Published Sep 21, 2009On their sophomore effort, Vancouver, BC's Copilots retain their penchant for engagingly off-kilter rock while exploring a dynamic range of moods that helps Escape Through the Trees stand out from the pack. Leader Skye Brooks is a talented musician who plays drums in eclectic, genre-defying bands like Inhabitants and Fond of Tigers, and also backs up songwriters like Veda Hille, Ndidi Onukwulu and Jill Barber, amongst others. As it happens, he's also a skilled guitarist and vocalist with an obvious love of good pop hooks to go along with the more esoteric leanings of his jazz/improvised music groups. In an intriguingly vague manner, Copilots amalgamate this variety of explosive forms in songs written by Brooks, bassist Pete Schmidt and guitarist Chad McQuarrie. The rhythmic push-pull of "Long Hauling" is fuelled by adventurous guitar interplay, while "Blown Around" possesses the slither of "Wrapped Around Your Finger." A refined kind of theatricality permeates the best Copilots songs and "Mirages of Heat" is full of looming tension, as parts weave in and out between crashing group vocal choruses. McQuarrie's voice in particular shines on "Magic Wishes," a fine representative from a Copilots record ripe with passion and driven by precision.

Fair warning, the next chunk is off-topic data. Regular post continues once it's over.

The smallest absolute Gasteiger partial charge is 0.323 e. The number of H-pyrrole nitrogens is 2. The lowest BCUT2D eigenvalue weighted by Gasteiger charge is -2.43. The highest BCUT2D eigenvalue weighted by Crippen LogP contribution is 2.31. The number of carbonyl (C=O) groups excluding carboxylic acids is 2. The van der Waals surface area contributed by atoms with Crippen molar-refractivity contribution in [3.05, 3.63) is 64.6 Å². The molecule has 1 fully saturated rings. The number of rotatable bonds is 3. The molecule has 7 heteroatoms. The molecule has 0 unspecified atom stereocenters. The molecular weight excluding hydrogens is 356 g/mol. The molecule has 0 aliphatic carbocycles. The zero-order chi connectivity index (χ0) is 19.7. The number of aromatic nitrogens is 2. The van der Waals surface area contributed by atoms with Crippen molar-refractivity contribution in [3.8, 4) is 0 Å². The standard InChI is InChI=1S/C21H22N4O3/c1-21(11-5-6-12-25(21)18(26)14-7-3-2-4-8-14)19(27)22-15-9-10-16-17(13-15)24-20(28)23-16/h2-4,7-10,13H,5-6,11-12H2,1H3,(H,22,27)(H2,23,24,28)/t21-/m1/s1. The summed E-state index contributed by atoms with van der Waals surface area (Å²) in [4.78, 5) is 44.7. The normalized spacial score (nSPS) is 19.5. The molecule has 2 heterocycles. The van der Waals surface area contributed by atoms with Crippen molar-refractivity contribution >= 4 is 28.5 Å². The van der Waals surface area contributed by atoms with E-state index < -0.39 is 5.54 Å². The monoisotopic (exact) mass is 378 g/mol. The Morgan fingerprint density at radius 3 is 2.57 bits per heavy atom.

Is it important for you to lead a band?
Brooks: I've felt a very strong urge to write and perform songs for a long time. I'm still getting comfortable on-stage, talking to the audience and trying to be a good singer while I play guitar. I've played drums for a long time, so this is newer, but also very exciting and satisfying in a whole other way.
Was there a collective vision for this record?
I wrote six songs and Pete and Chad each wrote two, so it's more of a collective effort, but it's somehow more cohesive than our first record. My girlfriend, Karma Sohn, also joined us on keyboards. She adds a supple dimension, a harmonic depth to the songs. Her and Chad work really well together as a team.
The drums and bass stand out here.
Rhythm is an important part of Copilots. That could be because I play in bands like Fond of Tigers, where the rhythms can be disorienting but also very natural. I'm attracted to that. I'm not interested in writing music that's jarring. Fundamentally, I'm interested in things really grooving, even if the rhythms are complicated. (Drip Audio)